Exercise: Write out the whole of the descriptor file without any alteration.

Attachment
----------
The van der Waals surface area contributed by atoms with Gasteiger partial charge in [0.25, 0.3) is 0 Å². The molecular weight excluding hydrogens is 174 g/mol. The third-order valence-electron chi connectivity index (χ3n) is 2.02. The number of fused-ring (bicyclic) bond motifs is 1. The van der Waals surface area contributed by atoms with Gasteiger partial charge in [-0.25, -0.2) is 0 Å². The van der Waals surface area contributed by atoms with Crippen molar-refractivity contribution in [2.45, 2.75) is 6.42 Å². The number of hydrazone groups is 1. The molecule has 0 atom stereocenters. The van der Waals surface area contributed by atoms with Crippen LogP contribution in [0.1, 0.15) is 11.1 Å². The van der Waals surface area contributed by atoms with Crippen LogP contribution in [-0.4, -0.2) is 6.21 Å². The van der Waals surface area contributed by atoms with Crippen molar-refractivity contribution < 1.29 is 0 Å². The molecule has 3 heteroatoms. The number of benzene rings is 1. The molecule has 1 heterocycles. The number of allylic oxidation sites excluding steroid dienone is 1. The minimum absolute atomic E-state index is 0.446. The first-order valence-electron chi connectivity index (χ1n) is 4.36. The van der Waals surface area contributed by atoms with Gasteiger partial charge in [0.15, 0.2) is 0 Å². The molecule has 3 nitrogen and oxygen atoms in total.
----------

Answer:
The van der Waals surface area contributed by atoms with Gasteiger partial charge in [0.25, 0.3) is 0 Å². The molecular weight excluding hydrogens is 174 g/mol. The third-order valence-electron chi connectivity index (χ3n) is 2.02. The number of fused-ring (bicyclic) bond motifs is 1. The van der Waals surface area contributed by atoms with Gasteiger partial charge in [-0.25, -0.2) is 0 Å². The van der Waals surface area contributed by atoms with Crippen molar-refractivity contribution in [2.45, 2.75) is 6.42 Å². The number of hydrazone groups is 1. The molecule has 0 atom stereocenters. The van der Waals surface area contributed by atoms with Crippen LogP contribution in [0.1, 0.15) is 11.1 Å². The van der Waals surface area contributed by atoms with Crippen LogP contribution in [-0.4, -0.2) is 6.21 Å². The van der Waals surface area contributed by atoms with Crippen molar-refractivity contribution < 1.29 is 0 Å². The molecule has 3 heteroatoms. The number of benzene rings is 1. The molecule has 1 heterocycles. The number of allylic oxidation sites excluding steroid dienone is 1. The minimum absolute atomic E-state index is 0.446. The first-order valence-electron chi connectivity index (χ1n) is 4.36. The van der Waals surface area contributed by atoms with Gasteiger partial charge in [0.15, 0.2) is 0 Å². The molecule has 3 nitrogen and oxygen atoms in total.